Updated: Apr 19, 2019
The 1943 version of Phantom of the Opera is not really a remake of its 1925 silent version; instead, another version of the story by Gaston Leroux, like so many more that would come in later years. Nevertheless, since they both have legacies as Universal Monsters, it’s difficult not to compare them. Both are rewarding to watch, just in different ways. Both also have flaws, one more than the other.
It's got to be a hard sell these days to get anyone to watch a silent movie. It's nearly impossible to text or play Candy Crush on your mobile device because you have to actually pay attention to what's happening on the screen and occasionally read a card with words on it. However, you quickly find yourself paying more attention because, well, you have to. Once that happens, time seems to go faster and a 93-minute movie is over before you know it.
An excellent silent movie to try would be Universal's 1925 version of It's got to be a hard sell these days to get anyone to watch a silent movie. It's nearly impossible to text or play Candy Crush on your mobile device because you have to actually pay attention to what's happening on the screen and occasionally read a card with words on it. However, you quickly find yourself paying more attention because, well, you have to. Once that happens, time seems to go faster and a 93-minute movie is over before you know it.
The version of The Phantom of the Opera that I watched recently is a 1992 "special edition." I have no idea what frills, if any, an original print of the film would offer. This version has color tints applied to different sections: red for beneath the Paris Opera House, amber for the stage performances and blue for nighttime exteriors. It also has the 2-Color Technicolor Bal Masque scene, but it didn't appear as vibrant as many photos I've seen from the sequence.
I probably don't need to recap a story as ubiquitous as The Phantom of the Opera. Here, it's brilliant in its simplicity. I was a little surprised that the famous revelation of Lon Chaney when Christine (Mary Philbin) removes his mask occurs at only the halfway point of the movie. That naturally makes the second half drag a little more than the first once the suspense about his face is over. Nevertheless, there's a rousing finale as The Phantom is chased through the city.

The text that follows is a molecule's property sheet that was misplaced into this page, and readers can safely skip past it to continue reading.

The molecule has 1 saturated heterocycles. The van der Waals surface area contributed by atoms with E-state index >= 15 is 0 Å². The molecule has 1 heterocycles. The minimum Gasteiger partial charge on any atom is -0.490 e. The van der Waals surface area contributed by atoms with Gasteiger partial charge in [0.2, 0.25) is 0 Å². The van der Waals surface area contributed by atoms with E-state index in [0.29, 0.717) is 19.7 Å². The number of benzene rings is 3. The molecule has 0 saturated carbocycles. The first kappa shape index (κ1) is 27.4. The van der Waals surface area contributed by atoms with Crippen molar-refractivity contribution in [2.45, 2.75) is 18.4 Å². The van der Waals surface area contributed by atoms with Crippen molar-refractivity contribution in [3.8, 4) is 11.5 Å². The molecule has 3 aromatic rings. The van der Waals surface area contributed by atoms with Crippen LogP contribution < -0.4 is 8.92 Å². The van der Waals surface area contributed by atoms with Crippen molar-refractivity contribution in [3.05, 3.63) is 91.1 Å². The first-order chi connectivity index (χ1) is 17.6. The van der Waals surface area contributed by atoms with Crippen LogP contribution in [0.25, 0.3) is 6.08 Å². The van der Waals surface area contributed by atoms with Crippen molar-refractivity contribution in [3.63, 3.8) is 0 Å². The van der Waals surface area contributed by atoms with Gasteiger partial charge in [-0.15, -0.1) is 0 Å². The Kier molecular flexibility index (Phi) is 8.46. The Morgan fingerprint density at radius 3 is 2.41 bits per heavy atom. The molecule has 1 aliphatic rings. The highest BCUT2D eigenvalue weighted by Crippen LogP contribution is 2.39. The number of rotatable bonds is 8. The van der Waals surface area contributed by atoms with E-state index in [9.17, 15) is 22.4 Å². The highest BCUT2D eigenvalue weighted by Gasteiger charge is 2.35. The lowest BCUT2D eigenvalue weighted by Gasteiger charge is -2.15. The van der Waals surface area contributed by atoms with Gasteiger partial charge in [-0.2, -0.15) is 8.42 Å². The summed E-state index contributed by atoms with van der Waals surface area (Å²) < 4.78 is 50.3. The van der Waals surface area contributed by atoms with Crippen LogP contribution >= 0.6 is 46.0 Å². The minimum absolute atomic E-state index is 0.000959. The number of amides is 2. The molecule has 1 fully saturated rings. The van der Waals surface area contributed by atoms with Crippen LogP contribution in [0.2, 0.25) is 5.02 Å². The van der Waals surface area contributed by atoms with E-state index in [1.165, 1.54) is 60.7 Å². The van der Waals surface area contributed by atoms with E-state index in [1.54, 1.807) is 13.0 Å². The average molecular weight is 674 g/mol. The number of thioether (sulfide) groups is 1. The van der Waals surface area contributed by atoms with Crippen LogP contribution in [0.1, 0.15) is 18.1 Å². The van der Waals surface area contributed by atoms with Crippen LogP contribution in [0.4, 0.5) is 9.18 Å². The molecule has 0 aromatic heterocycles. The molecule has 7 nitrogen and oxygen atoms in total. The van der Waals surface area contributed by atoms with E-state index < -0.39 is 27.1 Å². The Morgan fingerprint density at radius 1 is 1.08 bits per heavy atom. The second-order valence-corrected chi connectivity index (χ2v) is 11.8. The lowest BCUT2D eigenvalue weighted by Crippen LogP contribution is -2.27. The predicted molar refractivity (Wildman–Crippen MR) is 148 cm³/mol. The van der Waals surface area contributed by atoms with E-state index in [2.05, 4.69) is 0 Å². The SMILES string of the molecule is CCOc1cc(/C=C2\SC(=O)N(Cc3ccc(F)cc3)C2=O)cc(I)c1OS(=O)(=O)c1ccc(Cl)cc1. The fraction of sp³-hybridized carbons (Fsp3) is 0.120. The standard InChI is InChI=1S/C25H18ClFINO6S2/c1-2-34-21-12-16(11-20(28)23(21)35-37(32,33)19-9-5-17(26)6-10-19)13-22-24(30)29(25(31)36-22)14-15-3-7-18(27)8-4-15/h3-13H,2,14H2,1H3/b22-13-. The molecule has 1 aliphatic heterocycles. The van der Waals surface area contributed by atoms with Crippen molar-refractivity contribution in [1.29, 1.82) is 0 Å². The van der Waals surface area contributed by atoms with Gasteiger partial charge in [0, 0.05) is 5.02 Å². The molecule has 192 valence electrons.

It turns out that Frankenstein wasn't the first movie to establish the angry, torch-bearing mob staple of the classic horror films; The Phantom of the Opera did it first. With this and other familiar elements, it doesn't feel 90 years old. I particularly like how it leverages the mysterious reputation of The Phantom (he has no nose vs. he has a huge nose) before we see him with his actual skull-like appearance.
He tells Christine, "You are in no peril as long as you don't touch my mask." Curiosity gets the best of her, though, and she pulls it off as he's playing "Don Juan Triumphant" on his organ. In other movie versions, the mask is sometimes the most intriguing part of The Phantom's disguise, it's usually ornate or a work of art. Here, though it's a nondescript face with a flap at the bottom that moves when he speaks.
On the other hand, what lies beneath the mask has not been bested since 1925. This was one of the "1,000 Faces" for which Lon Chaney was famous and most of it is achieved by manipulation of the actor's own features instead of with the use of complicated make-up effects. As horrific as he appears, he tells Christine, "If I am The Phantom it is because man's hatred made me so."
The Phantom of the Opera is mesmerizing to watch. With no dialogue, the actors must exaggerate their movements and facial expressions in a way that's almost balletic. And with no idle chit chat, the storytelling is tight. Few movies offer a shock equivalent to The Phantom's revelation. Imagine what it would be like if you hadn't grown up seeing pictures of him in "Famous Monsters of Filmland."